In John 8:57-58 “I tell you the truth,” Jesus answered, “before Abraham was born, I am!” At this, they picked up stones tthCAQ0JOYYo stone him…

In John 10:30-34 Jesus said: “I and the Father are one.” Again the Jews picked up stones to stone him… [When Jesus asked why they would stone him they answered:] “…because you, a mere man, claim to be God.”

In John 14:6-9 Jesus said “I am the way and the truth and the life. No one comes to the Father except through me…. Anyone who has seen me has seen the Father.”

Jesus claims to be the “I AM” and the Jews know he is calling himself God in direct reference to Exodus 3:14. He claims to be “one with the Father” and that anyone who has seen him has seen the Father— meaning, he and God are one in the same. These are some pretty bold claims! As Lewis argues, a person who really examines the claims of Jesus can only draw one of these conclusions:

  • If Jesus said he was God and he was NOT God he couldn’t be a “good teacher”— because if he claimed he was God and he was not God, then he was either a liar or a lunatic. Thinking people don’t accept the teachings of liars and lunatics to be “good.”

OR

  • Jesus claimed to be God, therefore the only way we can embrace his teaching as “good” is if he is who he says he is— God.

We have three choices to classify Jesus: Lunatic, liar, or God in the flesh.

Those who call him “lunatic” or “liar” kill him and all his claims, invalidating all his teachings. Those who call him “God in the flesh” call him “My Lord and My God” and crown Him Lord of all.

That is the basis of Lewis’ argument which allowed me to take the next logical steps myself. I decided that the life, love, sacrifices and teaching of Jesus were too radically unique to be the ranting of a lunatic or the manipulations of a liar. I accepted that He was God in the flesh. I then realized the hypocrisy in my own thinking when I noticed that I had no trouble believing that God created the world and everything in it. If he is God of infinite supernatural power then why COULDN’T he make himself man, die for our sins and RISE from the dead victorious over sin and death? IF he is God, he most certainly could. IF he was truly a God of love, then he most certainly would! And if he most certainly would, then that means my life is of ultimate value to the King and maker of the universe.

I realized the place where I was stuck was because some of my thinking was still very “deist.” It was so much more palatable to imagine a God who created the world and then sat back requiring nothing of me. But the God of the Bible is not that kind of God. This is a God who comes in close… too close for comfort in some ways… So close that he lived and died among us— lived and died for us to set us free. He lived the life I should have lived and died the death I should have died. A God who comes in close like that demands an answer from your heart. He beckons: “Crown me as King of your life, or kill me in your heart, but don’t just call me a nice guy.”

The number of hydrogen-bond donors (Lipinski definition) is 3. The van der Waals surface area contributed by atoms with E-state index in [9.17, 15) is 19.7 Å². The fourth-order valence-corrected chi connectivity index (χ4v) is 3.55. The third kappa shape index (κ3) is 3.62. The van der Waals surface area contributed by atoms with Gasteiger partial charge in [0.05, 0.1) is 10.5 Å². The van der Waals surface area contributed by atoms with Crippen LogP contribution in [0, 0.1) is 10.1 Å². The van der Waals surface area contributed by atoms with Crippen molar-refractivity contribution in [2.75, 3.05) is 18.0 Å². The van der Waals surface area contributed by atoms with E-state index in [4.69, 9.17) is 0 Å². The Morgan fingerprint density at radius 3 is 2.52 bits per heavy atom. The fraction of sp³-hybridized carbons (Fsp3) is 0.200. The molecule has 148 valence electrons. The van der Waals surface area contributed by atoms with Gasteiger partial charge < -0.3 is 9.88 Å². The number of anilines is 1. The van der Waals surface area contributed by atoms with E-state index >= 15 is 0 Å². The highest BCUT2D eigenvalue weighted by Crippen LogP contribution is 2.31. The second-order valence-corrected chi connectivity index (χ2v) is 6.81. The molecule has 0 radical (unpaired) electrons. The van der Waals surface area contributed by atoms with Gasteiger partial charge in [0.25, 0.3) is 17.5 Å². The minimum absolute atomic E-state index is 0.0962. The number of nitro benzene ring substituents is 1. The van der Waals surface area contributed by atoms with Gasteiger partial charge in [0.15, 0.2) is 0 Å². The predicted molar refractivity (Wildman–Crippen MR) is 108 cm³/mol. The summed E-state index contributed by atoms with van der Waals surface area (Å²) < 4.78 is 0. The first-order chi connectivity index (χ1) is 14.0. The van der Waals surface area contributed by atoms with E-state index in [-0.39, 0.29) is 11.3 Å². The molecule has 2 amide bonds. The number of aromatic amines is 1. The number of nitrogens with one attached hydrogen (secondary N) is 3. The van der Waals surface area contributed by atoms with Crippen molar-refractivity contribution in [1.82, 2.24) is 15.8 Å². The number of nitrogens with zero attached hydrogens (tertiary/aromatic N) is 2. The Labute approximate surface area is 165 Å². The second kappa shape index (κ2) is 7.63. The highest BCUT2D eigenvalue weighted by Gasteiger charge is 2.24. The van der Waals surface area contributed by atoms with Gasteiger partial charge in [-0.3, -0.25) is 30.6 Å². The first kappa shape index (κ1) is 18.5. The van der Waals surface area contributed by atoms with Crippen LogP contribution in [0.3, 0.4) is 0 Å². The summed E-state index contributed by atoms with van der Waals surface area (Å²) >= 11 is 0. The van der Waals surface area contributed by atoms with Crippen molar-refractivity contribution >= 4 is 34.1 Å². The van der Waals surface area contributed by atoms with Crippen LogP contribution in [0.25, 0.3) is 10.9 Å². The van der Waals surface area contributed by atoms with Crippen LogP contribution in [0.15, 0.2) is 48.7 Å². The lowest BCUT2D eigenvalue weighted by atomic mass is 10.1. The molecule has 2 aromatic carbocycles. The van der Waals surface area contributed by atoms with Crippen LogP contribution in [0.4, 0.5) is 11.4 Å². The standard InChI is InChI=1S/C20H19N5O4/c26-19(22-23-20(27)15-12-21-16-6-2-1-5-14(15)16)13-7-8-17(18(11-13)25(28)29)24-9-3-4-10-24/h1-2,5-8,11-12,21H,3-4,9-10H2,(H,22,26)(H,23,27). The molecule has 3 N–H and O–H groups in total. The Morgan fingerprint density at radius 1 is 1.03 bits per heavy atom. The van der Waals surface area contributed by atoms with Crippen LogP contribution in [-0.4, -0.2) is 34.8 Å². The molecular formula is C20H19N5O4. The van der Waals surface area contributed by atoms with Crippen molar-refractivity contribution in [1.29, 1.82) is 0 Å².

Maybe it all seems too “unreal” to you, but consider again the alternative… you are just fertilizer? Where is there peace or victory in that? I would ask you to consider a different ending… or should I say— a new beginning? Consider Christ. If you are a believer and you are struggling with the pain of death or the doubts of your faith about who Jesus is, or what will happen with us “in the next life” ponder God’s promises. If you are on the fence or are not a believer… ponder these questions I posed today. But overall I would suggest to you this:

In Corinthians Paul says: “Death has been swallowed up in victory. O death where is your victory? O death where is your sting? … Thanks be to God who gives us the victory through our Lord Jesus Christ.”

God promises victory over death. You are not going to just end up as fertilizer. You are an eternal soul, and the life you live now should not be in vain because DEATH IS SWALLOWED UP in VICTORY! Jesus’ victory is all consuming. His victory even digests death itself. It will be broken down to be a part of victory. Ultimately Jesus’ consuming victory will pull out everything good— even from what may seem awful— and as promised in Romans 8:28 God will “work all things to the good for those who love him and are called according to his purposes.” Jesus is the Alpha and the Omega— He is the beginning of life and the end of death.

Jesus says: “Don’t be afraid! I am the Alpha and the Omega, and the Living one. I was dead, but look— I am alive forever and ever, and I have the keys of Death and Hades.” (Rev 1:17-18)

When Jesus says he has the keys of death and Hades it means only he can unlock us from the chains of sin and the prison cell of death to provide the escape. If we are honest in our quiet moments what we truly want is an escape from death and a way out of our short comings and faults— our sin. Here is the wonderful truth— For God so loved the world that he gave his only begotten son, that whosoever believes in him shall not perish, but have everlasting life. (John 3:16)  God loved us so much that he wanted to create an escape for us! So he sent Jesus to die on the cross and rise again—- so that when we put our faith and trust in him we will not be abandoned to rot in the chains of sin and the prison of death, but instead escape to freedom and everlasting life! Death has power no more! Rejoice and cheer, “Death to death!” Death is dead forevermore!alpha and omega2

Jesus said: My sheep listen to my voice; I know them, and they follow me. I give them eternal life, and they shall never perish; no one can snatch them out of my hand. (John 10:27-28)

Thanks be to God who gives us the victory through Jesus Christ our Lord! (1 Corinthians 15:57)

 

A Special “Thank you!” to Patty Houser whose seminar Confessions of a Christ-less Culture helped me to form and articulate these thoughts.

 

Resources Consulted:

C.S. Lewis: Mere Christianity

Timothy Keller: King’s Cross- The Story of the World in the Life of Jesus